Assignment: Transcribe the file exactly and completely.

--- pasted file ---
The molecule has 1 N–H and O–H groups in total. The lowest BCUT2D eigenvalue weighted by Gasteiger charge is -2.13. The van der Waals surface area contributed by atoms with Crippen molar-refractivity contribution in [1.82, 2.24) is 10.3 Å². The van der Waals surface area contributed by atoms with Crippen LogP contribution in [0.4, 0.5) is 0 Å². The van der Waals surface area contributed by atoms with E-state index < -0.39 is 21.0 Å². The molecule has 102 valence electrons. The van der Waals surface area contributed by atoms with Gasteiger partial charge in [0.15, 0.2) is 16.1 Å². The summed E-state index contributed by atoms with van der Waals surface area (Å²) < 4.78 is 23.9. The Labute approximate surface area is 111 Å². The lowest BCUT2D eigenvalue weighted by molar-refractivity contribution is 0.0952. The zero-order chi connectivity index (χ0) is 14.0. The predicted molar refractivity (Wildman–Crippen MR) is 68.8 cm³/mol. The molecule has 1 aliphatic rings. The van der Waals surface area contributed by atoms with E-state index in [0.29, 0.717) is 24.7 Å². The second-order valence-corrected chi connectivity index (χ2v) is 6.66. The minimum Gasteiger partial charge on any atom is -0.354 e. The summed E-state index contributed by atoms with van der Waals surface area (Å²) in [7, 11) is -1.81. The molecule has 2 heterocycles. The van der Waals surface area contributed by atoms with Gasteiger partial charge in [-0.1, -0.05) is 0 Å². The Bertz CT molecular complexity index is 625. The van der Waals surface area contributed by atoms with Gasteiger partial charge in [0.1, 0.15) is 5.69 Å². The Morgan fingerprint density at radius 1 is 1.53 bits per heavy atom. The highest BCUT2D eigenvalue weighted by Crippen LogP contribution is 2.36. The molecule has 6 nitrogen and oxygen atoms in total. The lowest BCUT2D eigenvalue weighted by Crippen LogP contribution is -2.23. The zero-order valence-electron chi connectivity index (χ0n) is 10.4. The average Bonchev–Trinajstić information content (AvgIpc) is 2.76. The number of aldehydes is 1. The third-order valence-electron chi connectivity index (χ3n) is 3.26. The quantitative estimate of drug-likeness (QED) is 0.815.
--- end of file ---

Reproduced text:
The molecule has 1 N–H and O–H groups in total. The lowest BCUT2D eigenvalue weighted by Gasteiger charge is -2.13. The van der Waals surface area contributed by atoms with Crippen molar-refractivity contribution in [1.82, 2.24) is 10.3 Å². The van der Waals surface area contributed by atoms with Crippen LogP contribution in [0.4, 0.5) is 0 Å². The van der Waals surface area contributed by atoms with E-state index < -0.39 is 21.0 Å². The molecule has 102 valence electrons. The van der Waals surface area contributed by atoms with Gasteiger partial charge in [0.15, 0.2) is 16.1 Å². The summed E-state index contributed by atoms with van der Waals surface area (Å²) < 4.78 is 23.9. The Labute approximate surface area is 111 Å². The lowest BCUT2D eigenvalue weighted by molar-refractivity contribution is 0.0952. The zero-order chi connectivity index (χ0) is 14.0. The predicted molar refractivity (Wildman–Crippen MR) is 68.8 cm³/mol. The molecule has 1 aliphatic rings. The van der Waals surface area contributed by atoms with E-state index in [0.29, 0.717) is 24.7 Å². The second-order valence-corrected chi connectivity index (χ2v) is 6.66. The minimum Gasteiger partial charge on any atom is -0.354 e. The summed E-state index contributed by atoms with van der Waals surface area (Å²) in [7, 11) is -1.81. The molecule has 2 heterocycles. The van der Waals surface area contributed by atoms with Gasteiger partial charge in [-0.1, -0.05) is 0 Å². The Bertz CT molecular complexity index is 625. The van der Waals surface area contributed by atoms with Gasteiger partial charge in [0.1, 0.15) is 5.69 Å². The Morgan fingerprint density at radius 1 is 1.53 bits per heavy atom. The highest BCUT2D eigenvalue weighted by Crippen LogP contribution is 2.36. The molecule has 6 nitrogen and oxygen atoms in total. The lowest BCUT2D eigenvalue weighted by Crippen LogP contribution is -2.23. The zero-order valence-electron chi connectivity index (χ0n) is 10.4. The average Bonchev–Trinajstić information content (AvgIpc) is 2.76. The number of aldehydes is 1. The third-order valence-electron chi connectivity index (χ3n) is 3.26. The quantitative estimate of drug-likeness (QED) is 0.815.